Mysterious barricades, a headrest (of sorts),
boarded the train at Shinjuku junction
to the palpable consternation of
certain other rubberneckers already installed
in the observation car of their dreams. ‘It’s so peaceful
on my pallet. I could just live here.’
In a second the deadbeat returned with lunch tokens.
It had been meant to be sublime, but hell was
what it more specifically resembled. Remember
to hold the course and take two of everything. That way
if we make journey’s end before the tracks expire
we’ll have been found living in it – the deep magenta
sunset I mean.

There is nothing like putting off a journey
until the next convenient interruption swamps
onlookers and ticketholders alike. We all more or less
resembled one another, until that fatal day in 1861
when the walkways fell off the mountains and the spruces
spruced down. I mean it was unimaginable in a way.
You’ll have to install a park with chairs and restrooms
for the weary and a simple but firm visitors’ code
for it to be given out in your name and become a boon
to limp multitudes who thought you were somebody else
or didn’t know what it was you did. But we’ll stay clean,
by God, and when the tide of misinformation reaches
the first terrace, we’ll know what to do: yell our heads off
and admit to no mistakes.

The land stretched away like jelly into a confused cleft.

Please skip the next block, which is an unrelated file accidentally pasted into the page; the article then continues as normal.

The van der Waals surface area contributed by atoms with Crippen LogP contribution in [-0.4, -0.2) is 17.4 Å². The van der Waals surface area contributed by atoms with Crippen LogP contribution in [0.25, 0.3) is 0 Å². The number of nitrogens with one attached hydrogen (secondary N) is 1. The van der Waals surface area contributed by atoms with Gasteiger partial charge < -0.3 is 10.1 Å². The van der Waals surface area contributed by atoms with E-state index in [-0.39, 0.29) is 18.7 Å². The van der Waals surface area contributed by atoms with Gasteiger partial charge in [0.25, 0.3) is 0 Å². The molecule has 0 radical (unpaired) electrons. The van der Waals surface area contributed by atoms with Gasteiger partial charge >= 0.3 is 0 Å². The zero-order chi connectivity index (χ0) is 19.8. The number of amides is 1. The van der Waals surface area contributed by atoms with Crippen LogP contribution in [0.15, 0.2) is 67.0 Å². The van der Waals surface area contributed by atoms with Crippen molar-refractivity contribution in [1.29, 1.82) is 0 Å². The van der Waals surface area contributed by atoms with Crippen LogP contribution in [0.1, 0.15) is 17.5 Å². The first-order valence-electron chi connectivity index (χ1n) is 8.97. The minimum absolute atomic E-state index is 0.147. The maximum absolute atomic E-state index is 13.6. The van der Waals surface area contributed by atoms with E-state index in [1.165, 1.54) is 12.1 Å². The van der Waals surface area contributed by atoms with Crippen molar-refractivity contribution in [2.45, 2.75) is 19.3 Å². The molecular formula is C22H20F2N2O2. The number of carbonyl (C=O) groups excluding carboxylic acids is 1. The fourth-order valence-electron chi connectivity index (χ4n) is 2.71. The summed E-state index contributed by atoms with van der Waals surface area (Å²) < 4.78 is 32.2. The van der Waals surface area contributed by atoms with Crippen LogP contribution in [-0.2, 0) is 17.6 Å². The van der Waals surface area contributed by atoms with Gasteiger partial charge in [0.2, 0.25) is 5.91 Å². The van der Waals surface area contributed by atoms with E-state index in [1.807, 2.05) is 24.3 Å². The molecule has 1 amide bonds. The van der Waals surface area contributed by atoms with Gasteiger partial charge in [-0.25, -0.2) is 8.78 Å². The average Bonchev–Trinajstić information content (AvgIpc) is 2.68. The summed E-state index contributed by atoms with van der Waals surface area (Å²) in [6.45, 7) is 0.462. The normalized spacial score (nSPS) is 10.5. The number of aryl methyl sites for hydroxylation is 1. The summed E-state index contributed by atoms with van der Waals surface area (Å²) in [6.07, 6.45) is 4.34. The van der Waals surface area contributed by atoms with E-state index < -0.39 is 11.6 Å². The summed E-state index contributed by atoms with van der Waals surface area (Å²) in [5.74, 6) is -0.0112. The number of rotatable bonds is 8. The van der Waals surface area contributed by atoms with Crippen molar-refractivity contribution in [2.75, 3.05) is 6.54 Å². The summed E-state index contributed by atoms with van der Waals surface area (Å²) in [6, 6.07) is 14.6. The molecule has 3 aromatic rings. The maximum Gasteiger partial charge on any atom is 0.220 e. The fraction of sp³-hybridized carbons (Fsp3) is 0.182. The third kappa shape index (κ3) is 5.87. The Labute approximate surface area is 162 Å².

All was yapping, the race having ended
before we arrived, with mixed results.
Nobody knew what they owed or how much credit
had been advanced, being incapable of niceties like buzzing
and herding fleas till the next shipment of analgesics arrived.
It was like forming signals out of loam when you were young
and too discouraged to care very much
about aftershocks or where the die ended up.
It was too smoky in the little kitchen garden or potager
to pay much mind to the rabbits and their plankton
dispensary. Something had been launched. We knew that.

He Who Loves and Runs Away

The bad news is the ship hasn’t arrived;
the good news is it hasn’t left yet.
It is still being loaded by natives with cone-shaped
hats on their heads. Here come the transistors,
bananas, durian (a fruit said to have a noxious smell),
baby bottles, photocopiers and souvenirs,
such glorious ones! Nothing useful except key-chains,
lockets to be furnished, a ball to stuff with life.

Yet it’s hard not to imagine the loss.
I think, though I can’t be sure,
that all this is being added to my bill.
Woe betide us! We shall never pay,
though, not in a million years.
Everything is promise.

Too late we acted outside the rhymes required,
honest, God-fearing, ass-wearing blokes
eager to accept the hand that fate had dealt us
and play with it. Now, brown sorrow is the correct
livery for when we go out. It’s important to
find a copy of the reproduction and send
or sell it back to them, ‘and with milk’.
That was the nicest thing about them, happy birthday.

For it you got a mandate?
Because I like it better, here, near the core.
You are sitting on the sofa.
Have a glass of something.
You will hear a city.

Send Letters To:

The Editor
London Review of Books,
28 Little Russell Street
London, WC1A 2HN

Please include name, address, and a telephone number.

Read anywhere with the London Review of Books app, available now from the App Store for Apple devices, Google Play for Android devices and Amazon for your Kindle Fire.

Sign up to our newsletter

For highlights from the latest issue, our archive and the blog, as well as news, events and exclusive promotions.

Newsletter Preferences